Dig. In informal English, when you “dig” something, it means you understand, like, or appreciate it, as in “Do you dig the meaning of this letter?” or “I really dig Celine Dion’s songs.” That expression began exclusively as Negro Nonstandard English (as African-American English used to be called until fairly recently), then made its way into mainstream American English, and finally crossed the Atlantic to Britain—and to the entire English-speaking world. Holloway and Vass assert that the word is derived from “deg” or “dega,” which they say is the Wolof word for “understand, appreciate, pay attention to.”
It’s hard to fault this etymology, especially because Online Etymology Dictionary’s note on the word’s origin is rather wishy-washy and unconvincing. It says the word’s sense of “understand,” which was first documented 1934 in African-American English, is “probably based on the notion of ‘excavate’” and adds: “A slightly varied sense of ‘appreciate’ emerged 1939. Strong past participle dug appeared 16c., but is not etymological.” That makes little sense, especially in light of Holloway and Vass’s insight on the Wolof origin of the word.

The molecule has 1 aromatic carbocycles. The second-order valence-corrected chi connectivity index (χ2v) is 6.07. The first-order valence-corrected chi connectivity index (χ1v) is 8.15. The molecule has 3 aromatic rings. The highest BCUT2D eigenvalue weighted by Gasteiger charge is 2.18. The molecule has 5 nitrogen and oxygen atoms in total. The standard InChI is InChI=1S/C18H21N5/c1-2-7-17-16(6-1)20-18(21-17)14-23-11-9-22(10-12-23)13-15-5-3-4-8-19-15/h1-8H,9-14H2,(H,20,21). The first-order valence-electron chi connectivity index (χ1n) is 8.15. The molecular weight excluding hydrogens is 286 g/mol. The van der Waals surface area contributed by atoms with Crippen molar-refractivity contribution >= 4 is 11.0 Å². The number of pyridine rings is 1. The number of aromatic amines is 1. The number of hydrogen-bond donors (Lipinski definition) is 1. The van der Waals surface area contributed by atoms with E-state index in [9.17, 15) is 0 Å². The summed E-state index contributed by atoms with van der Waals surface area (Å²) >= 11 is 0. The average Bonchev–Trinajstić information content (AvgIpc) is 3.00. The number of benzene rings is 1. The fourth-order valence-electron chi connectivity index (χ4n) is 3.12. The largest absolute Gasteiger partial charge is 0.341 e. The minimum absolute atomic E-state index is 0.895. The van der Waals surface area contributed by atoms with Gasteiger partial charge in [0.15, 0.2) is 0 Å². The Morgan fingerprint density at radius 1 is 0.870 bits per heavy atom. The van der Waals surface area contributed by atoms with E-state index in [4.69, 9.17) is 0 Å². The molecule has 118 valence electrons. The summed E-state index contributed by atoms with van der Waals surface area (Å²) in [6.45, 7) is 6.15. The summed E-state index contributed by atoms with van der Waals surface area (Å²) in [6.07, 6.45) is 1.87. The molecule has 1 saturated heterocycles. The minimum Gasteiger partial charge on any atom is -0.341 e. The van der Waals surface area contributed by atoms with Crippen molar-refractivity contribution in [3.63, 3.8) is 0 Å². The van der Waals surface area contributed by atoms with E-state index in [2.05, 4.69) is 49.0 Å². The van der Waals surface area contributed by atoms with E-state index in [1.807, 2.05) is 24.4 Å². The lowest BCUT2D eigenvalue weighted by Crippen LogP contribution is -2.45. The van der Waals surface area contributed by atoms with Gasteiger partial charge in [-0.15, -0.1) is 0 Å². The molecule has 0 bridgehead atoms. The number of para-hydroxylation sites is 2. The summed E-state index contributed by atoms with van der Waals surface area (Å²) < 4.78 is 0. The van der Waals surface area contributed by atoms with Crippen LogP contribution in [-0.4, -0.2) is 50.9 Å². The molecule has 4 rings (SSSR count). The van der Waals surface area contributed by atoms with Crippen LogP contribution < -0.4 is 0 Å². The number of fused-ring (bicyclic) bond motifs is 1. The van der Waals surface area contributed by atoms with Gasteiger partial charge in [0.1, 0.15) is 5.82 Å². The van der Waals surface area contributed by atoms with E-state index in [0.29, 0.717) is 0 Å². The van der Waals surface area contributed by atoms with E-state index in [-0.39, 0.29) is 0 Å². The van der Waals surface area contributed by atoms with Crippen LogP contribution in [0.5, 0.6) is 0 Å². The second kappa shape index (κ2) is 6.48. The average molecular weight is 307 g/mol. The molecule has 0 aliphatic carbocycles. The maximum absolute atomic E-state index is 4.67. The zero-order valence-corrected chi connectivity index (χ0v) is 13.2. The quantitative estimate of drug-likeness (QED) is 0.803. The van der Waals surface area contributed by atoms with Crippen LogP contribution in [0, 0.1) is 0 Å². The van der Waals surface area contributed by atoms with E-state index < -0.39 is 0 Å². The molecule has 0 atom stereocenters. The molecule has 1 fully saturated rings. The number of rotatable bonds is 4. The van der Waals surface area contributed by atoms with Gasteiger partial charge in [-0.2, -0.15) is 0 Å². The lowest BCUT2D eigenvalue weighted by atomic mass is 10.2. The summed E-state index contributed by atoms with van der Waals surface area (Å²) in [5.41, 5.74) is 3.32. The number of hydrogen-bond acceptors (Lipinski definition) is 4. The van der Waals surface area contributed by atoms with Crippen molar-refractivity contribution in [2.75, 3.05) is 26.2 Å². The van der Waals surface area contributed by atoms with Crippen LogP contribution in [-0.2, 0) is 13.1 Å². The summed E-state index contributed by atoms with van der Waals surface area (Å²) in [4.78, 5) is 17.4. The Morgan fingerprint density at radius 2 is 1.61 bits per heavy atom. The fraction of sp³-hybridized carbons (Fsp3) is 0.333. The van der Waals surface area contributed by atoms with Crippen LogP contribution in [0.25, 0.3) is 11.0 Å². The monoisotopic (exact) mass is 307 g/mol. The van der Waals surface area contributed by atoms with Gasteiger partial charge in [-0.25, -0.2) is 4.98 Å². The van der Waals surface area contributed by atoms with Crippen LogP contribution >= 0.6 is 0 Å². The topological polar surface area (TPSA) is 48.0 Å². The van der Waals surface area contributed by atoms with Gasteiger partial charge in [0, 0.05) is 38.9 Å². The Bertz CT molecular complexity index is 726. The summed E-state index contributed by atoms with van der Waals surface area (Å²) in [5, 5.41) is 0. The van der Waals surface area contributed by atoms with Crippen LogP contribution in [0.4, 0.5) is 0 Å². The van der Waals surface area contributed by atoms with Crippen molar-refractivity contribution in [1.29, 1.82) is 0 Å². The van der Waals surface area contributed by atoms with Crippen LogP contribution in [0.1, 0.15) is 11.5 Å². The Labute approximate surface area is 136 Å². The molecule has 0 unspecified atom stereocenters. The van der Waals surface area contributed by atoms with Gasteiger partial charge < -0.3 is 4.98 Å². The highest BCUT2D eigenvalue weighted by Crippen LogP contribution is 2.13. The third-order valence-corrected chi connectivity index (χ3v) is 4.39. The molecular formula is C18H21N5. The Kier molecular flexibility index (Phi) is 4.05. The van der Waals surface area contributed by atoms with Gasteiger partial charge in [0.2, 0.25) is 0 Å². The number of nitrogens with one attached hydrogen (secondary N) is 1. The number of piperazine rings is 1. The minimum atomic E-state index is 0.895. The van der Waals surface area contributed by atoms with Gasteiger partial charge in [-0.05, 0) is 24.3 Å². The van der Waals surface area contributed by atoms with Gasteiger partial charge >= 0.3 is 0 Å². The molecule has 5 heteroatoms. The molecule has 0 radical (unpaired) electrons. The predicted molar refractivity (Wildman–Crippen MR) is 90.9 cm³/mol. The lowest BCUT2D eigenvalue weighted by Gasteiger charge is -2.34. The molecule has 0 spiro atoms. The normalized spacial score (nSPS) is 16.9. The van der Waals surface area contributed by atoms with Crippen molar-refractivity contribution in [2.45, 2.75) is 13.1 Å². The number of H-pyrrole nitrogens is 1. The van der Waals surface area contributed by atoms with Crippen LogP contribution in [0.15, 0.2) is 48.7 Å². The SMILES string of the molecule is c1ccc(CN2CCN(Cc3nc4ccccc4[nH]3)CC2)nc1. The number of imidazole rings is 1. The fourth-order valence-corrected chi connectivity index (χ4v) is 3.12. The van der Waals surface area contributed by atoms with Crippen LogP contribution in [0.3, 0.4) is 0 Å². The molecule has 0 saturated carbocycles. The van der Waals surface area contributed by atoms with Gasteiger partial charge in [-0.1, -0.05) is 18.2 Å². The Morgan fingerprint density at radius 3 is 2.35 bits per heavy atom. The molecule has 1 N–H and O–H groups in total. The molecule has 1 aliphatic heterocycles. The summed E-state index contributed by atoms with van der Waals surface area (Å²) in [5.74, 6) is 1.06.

Dirt. Holloway and Vass say this everyday English word owes its life to the Akan word “dote,” which means “earth, soil.” (Akan, also known as Asante, Fante or Twi, is the major language group in southern Ghana and parts of Cote d'Ivoire). The meaning of dirt in Akan corresponds to one of the early meanings of dirt in English, which is “soil or earth.” That sense is still retained in common expressions like “dirt road,” which means an unpaved road. But the authors’ evidence for the African origin of this word is rather dubious, even dishonest. Many Nigerian languages, including Nigerian Pidgin English, use “doti” to denote dirt,” and “doti” is clearly an English borrowing into Nigerian languages. No one contests that. I suspect that “dote” is also an English loanword in Akan. But even if “dote” is native to Akan, it seems to me mere accidental evidence that it means the same thing as “dirt” in English.